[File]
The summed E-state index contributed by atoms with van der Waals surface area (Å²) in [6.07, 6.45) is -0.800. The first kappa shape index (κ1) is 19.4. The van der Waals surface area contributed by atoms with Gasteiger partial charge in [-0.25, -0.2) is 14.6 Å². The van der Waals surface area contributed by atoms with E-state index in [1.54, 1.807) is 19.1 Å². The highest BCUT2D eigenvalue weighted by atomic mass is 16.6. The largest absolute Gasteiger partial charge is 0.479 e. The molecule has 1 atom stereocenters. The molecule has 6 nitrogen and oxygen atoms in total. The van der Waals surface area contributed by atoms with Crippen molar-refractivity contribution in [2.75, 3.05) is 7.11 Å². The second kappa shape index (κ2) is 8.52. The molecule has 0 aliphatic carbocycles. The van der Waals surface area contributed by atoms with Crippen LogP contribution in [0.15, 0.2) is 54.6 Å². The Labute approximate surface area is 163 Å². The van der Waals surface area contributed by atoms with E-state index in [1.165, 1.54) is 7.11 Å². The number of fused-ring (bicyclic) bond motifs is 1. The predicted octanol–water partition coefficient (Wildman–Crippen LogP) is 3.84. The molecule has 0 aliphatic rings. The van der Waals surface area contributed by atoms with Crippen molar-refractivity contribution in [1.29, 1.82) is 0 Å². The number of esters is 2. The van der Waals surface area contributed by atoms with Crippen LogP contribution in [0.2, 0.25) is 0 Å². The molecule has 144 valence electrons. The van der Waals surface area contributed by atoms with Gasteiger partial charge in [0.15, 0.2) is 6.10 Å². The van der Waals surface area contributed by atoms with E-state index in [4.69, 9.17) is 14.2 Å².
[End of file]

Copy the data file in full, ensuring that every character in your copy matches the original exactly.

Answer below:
The summed E-state index contributed by atoms with van der Waals surface area (Å²) in [6.07, 6.45) is -0.800. The first kappa shape index (κ1) is 19.4. The van der Waals surface area contributed by atoms with Gasteiger partial charge in [-0.25, -0.2) is 14.6 Å². The van der Waals surface area contributed by atoms with E-state index in [1.54, 1.807) is 19.1 Å². The highest BCUT2D eigenvalue weighted by atomic mass is 16.6. The largest absolute Gasteiger partial charge is 0.479 e. The molecule has 1 atom stereocenters. The molecule has 6 nitrogen and oxygen atoms in total. The van der Waals surface area contributed by atoms with Crippen molar-refractivity contribution in [2.75, 3.05) is 7.11 Å². The second kappa shape index (κ2) is 8.52. The molecule has 0 aliphatic carbocycles. The van der Waals surface area contributed by atoms with Crippen LogP contribution in [0.15, 0.2) is 54.6 Å². The Labute approximate surface area is 163 Å². The van der Waals surface area contributed by atoms with E-state index in [1.165, 1.54) is 7.11 Å². The number of fused-ring (bicyclic) bond motifs is 1. The predicted octanol–water partition coefficient (Wildman–Crippen LogP) is 3.84. The molecule has 0 aliphatic rings. The van der Waals surface area contributed by atoms with Crippen molar-refractivity contribution in [1.29, 1.82) is 0 Å². The number of esters is 2. The van der Waals surface area contributed by atoms with Crippen LogP contribution in [0.2, 0.25) is 0 Å². The molecule has 144 valence electrons. The van der Waals surface area contributed by atoms with Gasteiger partial charge in [0.15, 0.2) is 6.10 Å². The van der Waals surface area contributed by atoms with E-state index in [4.69, 9.17) is 14.2 Å².